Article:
Louisville TV Anchor Shares Personal Experience With Domestic Violence

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Often when we think of domestic violence, we think of the most extreme cases. Stories on the news that end deadly or terrifying situations portrayed in movies. But domestic violence doesn’t have to be a black eye or fleeing your home in the middle of the night or a visit to the hospital; a lot of times it is physical violence, but it can also involve verbal, emotional, financial and sexual abuse.

I was in an abusive relationship for about 2 years. My situation started off very normal; I met him in college, and we were friends for at least two years before we started dating. I thought I knew him.

Initially, he was charismatic, caring, attentive and a little jealous. At the time, I thought a little jealousy was healthy. He and I got along great in the beginning; things started out as a friendship, so it was easy at first but after a few months of dating there was a shift. I don’t remember what the first real argument was, but I do remember the first time he put his hands on me. We were arguing and he pushed me into the wall. I was shocked and confused. I knew that wasn’t normal or right, but it wasn’t what I thought of when I thought of abusive relationships. To be honest, a part of me was in denial that I could be in this type of situation.

I was and things escalated quickly.

That initial push was followed by more pushing and name calling. We lived together at the time and one day while I was sleep, he walked in the door mad and pulled me off the bed by my feet. When I hit the floor, he got on top of me, held down my arms, yelled at me and spit in my face.

After an abusive situation like this, things would get much better and I would think, or at least hope, it would stay like that. It never did. Instead it became a cycle of violence. It was a phase of good times and very horrible times.

During one of the good phases, he proposed. Even as a fiancé, things didn’t get better.

With this new title, he slapped me in front of my nephew, threatened to punch me, threatened to kill me and tried to rape me twice, one time chasing me around the apartment ripping off my clothes. He would grab my arms so tight that he left bruises on my skin. The threats, intimidation and attempts to control me were constant.

I was extremely embarrassed and ashamed. I couldn’t believe this was happening to me.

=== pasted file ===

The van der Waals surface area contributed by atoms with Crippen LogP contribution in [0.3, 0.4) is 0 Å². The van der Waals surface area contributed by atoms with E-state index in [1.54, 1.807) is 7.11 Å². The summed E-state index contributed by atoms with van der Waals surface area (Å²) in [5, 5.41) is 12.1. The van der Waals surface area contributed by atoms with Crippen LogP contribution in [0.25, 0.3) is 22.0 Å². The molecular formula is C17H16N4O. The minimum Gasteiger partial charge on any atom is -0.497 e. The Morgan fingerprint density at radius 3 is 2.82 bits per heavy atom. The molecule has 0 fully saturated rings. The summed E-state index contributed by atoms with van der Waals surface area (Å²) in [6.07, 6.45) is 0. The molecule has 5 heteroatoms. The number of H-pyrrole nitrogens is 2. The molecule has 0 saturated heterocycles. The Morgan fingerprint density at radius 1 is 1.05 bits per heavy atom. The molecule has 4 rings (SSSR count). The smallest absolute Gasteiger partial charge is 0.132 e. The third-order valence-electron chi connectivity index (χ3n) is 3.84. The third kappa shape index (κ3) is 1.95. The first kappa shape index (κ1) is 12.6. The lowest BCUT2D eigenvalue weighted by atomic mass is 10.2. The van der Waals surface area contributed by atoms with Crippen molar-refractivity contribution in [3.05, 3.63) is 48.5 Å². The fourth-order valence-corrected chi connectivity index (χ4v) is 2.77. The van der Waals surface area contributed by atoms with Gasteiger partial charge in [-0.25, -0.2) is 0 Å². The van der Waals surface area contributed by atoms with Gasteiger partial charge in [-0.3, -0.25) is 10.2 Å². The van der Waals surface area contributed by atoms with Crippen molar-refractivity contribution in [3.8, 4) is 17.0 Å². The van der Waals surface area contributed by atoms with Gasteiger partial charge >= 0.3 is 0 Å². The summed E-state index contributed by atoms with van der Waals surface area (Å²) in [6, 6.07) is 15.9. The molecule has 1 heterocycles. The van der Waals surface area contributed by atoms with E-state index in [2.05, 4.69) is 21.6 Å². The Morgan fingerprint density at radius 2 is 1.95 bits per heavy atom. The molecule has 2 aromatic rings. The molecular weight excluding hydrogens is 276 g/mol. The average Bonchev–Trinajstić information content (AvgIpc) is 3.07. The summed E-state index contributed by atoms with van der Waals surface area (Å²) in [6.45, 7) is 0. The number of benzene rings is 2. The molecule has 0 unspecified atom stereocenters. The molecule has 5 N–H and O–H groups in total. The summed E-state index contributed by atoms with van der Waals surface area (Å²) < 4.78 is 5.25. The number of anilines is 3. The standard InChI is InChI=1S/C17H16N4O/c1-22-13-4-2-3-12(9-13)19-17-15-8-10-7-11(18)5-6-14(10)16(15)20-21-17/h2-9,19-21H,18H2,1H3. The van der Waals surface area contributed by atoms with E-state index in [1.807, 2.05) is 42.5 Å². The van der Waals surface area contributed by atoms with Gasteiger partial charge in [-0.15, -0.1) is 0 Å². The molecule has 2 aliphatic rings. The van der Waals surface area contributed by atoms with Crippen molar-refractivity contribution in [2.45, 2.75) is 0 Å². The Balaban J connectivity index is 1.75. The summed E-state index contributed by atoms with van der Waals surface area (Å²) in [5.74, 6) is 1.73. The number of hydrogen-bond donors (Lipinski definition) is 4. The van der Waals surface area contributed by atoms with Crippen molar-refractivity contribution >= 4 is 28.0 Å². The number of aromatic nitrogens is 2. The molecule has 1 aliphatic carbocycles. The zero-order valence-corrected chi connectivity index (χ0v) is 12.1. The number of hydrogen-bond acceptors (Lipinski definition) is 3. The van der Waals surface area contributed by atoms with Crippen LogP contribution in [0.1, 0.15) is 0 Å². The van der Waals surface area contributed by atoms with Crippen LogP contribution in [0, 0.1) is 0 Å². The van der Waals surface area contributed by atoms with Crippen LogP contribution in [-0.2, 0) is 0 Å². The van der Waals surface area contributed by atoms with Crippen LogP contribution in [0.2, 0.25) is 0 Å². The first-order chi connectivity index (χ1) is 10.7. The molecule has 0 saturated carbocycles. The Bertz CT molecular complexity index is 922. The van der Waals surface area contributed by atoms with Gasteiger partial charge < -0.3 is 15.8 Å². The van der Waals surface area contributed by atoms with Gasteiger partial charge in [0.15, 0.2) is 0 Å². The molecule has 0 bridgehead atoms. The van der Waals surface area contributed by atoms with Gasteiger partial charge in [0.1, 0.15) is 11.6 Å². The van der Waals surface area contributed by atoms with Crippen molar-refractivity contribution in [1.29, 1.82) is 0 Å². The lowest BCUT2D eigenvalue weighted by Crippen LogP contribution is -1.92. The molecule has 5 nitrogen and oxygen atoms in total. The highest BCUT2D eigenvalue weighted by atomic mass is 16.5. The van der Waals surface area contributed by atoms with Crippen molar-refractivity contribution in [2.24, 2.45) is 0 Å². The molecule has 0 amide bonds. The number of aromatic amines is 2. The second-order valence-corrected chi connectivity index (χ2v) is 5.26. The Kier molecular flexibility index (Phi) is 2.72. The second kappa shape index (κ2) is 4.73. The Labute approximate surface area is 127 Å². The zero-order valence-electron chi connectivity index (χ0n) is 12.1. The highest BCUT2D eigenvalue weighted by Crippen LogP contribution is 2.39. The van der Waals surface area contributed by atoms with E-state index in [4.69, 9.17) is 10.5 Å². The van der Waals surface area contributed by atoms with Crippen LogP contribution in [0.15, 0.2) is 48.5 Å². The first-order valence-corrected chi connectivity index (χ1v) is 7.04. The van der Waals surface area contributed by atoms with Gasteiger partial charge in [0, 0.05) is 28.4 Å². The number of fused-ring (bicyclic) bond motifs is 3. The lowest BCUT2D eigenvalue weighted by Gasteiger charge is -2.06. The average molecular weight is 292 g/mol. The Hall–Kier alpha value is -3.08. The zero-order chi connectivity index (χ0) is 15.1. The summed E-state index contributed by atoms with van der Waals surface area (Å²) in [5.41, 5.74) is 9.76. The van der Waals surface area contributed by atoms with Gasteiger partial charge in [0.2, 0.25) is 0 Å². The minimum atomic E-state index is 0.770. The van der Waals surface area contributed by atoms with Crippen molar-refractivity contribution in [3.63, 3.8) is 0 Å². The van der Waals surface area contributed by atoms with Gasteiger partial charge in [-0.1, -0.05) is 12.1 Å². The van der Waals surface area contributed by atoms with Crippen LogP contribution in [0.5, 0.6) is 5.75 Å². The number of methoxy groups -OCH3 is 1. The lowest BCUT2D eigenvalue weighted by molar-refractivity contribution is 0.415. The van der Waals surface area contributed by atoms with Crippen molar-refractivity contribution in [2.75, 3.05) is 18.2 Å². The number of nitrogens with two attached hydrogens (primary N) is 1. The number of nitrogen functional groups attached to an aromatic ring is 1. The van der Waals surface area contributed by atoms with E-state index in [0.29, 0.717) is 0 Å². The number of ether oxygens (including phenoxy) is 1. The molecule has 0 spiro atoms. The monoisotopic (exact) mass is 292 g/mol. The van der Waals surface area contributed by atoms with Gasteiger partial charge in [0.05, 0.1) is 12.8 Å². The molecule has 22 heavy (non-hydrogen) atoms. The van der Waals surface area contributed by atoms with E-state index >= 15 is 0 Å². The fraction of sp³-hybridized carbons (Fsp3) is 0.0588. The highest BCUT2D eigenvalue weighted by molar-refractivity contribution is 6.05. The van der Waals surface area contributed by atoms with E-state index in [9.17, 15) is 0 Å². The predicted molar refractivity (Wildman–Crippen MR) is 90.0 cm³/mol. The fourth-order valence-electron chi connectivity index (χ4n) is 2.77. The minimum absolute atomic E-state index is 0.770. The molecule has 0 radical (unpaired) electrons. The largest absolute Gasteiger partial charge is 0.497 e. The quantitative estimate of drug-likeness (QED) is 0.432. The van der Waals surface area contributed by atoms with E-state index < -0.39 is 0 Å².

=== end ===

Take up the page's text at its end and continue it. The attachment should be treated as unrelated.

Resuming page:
Eventually, I started going to counseling. My counselor was crucial in helping me build my self-esteem and confidence back up. It felt good to let someone in and let all the pain out; I no longer had to harbor this secret.

After I was out of that relationship, I realized how much I didn’t share with my family. It’s normal to share happy moments with the people you love, but there was a time when I didn’t share anything because there were no happy moments to talk about.

It was only after my own experience that I realized, unfortunately, how prevalent domestic violence is. According to the National Domestic Violence Hotline, 1 in 4 women and 1 in 6 men have been the victim of physical violence by an intimate partner in their lifetime. That is someone that we all know whether they’ve shared their story with you or not. This is the sad reality that we don’t talk about.

We openly discuss so many painful topics like disease, death and gun violence. We need to talk about domestic violence more and get survivors and victims the help they need to leave an abusive situation and never enter another one again.

A difference in my situation and the situations of so many others is that I had a strong support system that helped me through it. There are so many people that don’t and that’s why organizations like The Center for Women and Families are so crucial. There are a lot of resources available to get assistance legally, emotionally and financially. The Center meets people where they are, helps to end the cycle of violence and plays a vital role in the road to recovery.

I share my story because I want to bring attention to some of the red flags of an abusive relationship in hopes of changing and, possibly, saving lives.

To survivors and victims, you are not alone. You’ll never be alone. There are others like me and organizations like The Center for Women and Families ready and willing to help.